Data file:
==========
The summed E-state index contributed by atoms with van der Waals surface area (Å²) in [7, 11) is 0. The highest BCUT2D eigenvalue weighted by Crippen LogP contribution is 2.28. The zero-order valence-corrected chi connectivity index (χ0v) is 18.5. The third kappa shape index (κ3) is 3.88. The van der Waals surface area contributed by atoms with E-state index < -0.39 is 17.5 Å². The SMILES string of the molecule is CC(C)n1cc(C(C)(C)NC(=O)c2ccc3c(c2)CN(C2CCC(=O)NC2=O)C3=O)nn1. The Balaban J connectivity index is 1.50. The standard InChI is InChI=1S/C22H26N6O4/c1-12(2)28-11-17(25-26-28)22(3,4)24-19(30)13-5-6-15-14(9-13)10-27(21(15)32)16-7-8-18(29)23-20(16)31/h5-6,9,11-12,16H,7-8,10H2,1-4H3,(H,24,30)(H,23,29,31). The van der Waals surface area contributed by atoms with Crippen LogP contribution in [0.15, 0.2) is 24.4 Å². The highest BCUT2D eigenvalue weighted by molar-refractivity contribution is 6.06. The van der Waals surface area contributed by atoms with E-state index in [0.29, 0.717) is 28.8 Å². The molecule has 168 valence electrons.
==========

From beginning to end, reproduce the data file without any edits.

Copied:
The summed E-state index contributed by atoms with van der Waals surface area (Å²) in [7, 11) is 0. The highest BCUT2D eigenvalue weighted by Crippen LogP contribution is 2.28. The zero-order valence-corrected chi connectivity index (χ0v) is 18.5. The third kappa shape index (κ3) is 3.88. The van der Waals surface area contributed by atoms with E-state index < -0.39 is 17.5 Å². The SMILES string of the molecule is CC(C)n1cc(C(C)(C)NC(=O)c2ccc3c(c2)CN(C2CCC(=O)NC2=O)C3=O)nn1. The Balaban J connectivity index is 1.50. The standard InChI is InChI=1S/C22H26N6O4/c1-12(2)28-11-17(25-26-28)22(3,4)24-19(30)13-5-6-15-14(9-13)10-27(21(15)32)16-7-8-18(29)23-20(16)31/h5-6,9,11-12,16H,7-8,10H2,1-4H3,(H,24,30)(H,23,29,31). The van der Waals surface area contributed by atoms with Crippen LogP contribution in [0.15, 0.2) is 24.4 Å². The highest BCUT2D eigenvalue weighted by molar-refractivity contribution is 6.06. The van der Waals surface area contributed by atoms with E-state index in [0.29, 0.717) is 28.8 Å². The molecule has 168 valence electrons.